Dear Diels & Alder,
Oh, Diels-Alder reaction, it was love at first sight. I saw your cute mechanism and knew it was meant to be. Ever since that day you have been my favorite organic chemistry reaction. The more I learned about you, the more fun you were to me. Here is why…
It is possible that many of you read that paragraph and it brought back some horrible memories of arrows, lines, hours of horrendous studying, and confusion. However, organic chemistry to me was an exciting course consisting of various chemical puzzles (see end of post for your chance to solve). Believe it or not, I really did fall in love and it is one reason why I spent the last six years since that glorious course becoming a physical organic chemist.
I thought it would be fun to do some organic chemistry basics. It is an undergraduate course required for many science majors and professions including medicine, biology, and engineering. I know, I know many people dread, hate, or fail the course. However, here is a fun introduction and Diels-Alder puzzles at the end for you problem solvers.
Organic chemistry examines carbon-based chemistry. Carbon, generally, makes four covalent bonds. Covalent bonds are when two atoms share a pair of electrons. Carbon, one of the sluttiest chemical elements, usually wants to share its valence electrons. Valence electrons are defined as electrons available to participate in chemical bonding.
The first barrier to understanding the complex subject is to comprehend the ‘line notation’ used to draw the compounds. Below I show the four-carbon compound, butane. Each of the vertices is a carbon that is fully saturated with hydrogen atoms. This is how the line notation translates to a fully drawn structure.
Multiple chemical bonds can also be drawn using line notation. Counting the carbon-carbon bonds allows you determine the number of hydrogens required to fully saturate the hydrocarbon.
With the basics aside, let’s take a closer look at the Diels-Alder reaction. If you have taken an organic chemistry course, then you are probably familiar with this reaction or have forgotten it amidst the many named reactions you were forced to remember. This reaction is a cycloaddition. A cycloaddition is where two components, in this case a diene and a dienophile, add together to form a cyclic compound. A diene has two carbon double bonds, in the case of the Diels-Alder reaction it has to be a conjugated diene (alternating double bonds). As the name might suggest, a dienophile ‘loves’ to react with a diene. However, the requirement of a dienophile is that it has one carbon-carbon double bond.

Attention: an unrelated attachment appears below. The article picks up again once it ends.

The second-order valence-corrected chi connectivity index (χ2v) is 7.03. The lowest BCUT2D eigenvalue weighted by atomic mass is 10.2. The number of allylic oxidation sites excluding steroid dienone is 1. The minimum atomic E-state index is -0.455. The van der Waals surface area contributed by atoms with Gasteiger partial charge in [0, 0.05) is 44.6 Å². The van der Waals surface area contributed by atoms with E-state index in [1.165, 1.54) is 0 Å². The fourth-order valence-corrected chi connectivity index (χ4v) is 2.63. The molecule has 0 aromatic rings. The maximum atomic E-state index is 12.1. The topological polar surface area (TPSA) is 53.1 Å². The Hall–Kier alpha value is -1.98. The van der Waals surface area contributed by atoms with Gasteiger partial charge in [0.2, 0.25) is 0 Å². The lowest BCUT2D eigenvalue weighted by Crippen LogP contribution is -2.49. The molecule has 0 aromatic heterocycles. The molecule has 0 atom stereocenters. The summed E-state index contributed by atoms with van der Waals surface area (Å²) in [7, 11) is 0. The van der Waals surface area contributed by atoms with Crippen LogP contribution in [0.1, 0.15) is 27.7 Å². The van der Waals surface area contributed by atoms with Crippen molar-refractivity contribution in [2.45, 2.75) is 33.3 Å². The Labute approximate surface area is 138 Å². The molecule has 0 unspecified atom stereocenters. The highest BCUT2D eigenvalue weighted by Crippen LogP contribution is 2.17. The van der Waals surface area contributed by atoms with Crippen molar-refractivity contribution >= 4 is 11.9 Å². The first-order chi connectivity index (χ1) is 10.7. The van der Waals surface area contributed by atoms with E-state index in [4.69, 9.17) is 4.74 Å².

Electron movement is depicted by arrows in organic mechanisms. Electrons move from the arrow end to where the arrow is pointed.
The diene and dienophile undergo a reaction to form a six-membered ring. The Diels-Alder reaction simultaneously moves six electrons to form cyclohexene. Diels and Alder won the Nobel prize for this elegant reaction in 1950. Even today it is used in many synthetic reactions and in drug design, as it is one of the best ways to form the cyclohexene compound.
Puzzle Time! I am going to give the folks still interested two puzzles to work out on their own. The second will be more difficult than the first. (They are intended for an organic chemistry novice or someone who likes to think in 3D.)
Puzzle 1: Here are the reactants and product of a Diels-Alder reaction. Predict where the arrows should be drawn.
Puzzle 2: Here are the reactants of a Diels-Alder reaction. Predict the arrows and product. Use Puzzle 1 as a hint to predict the product.
The answers are easily found by googling. If requested in the comments, I will post the answers to the puzzles next week.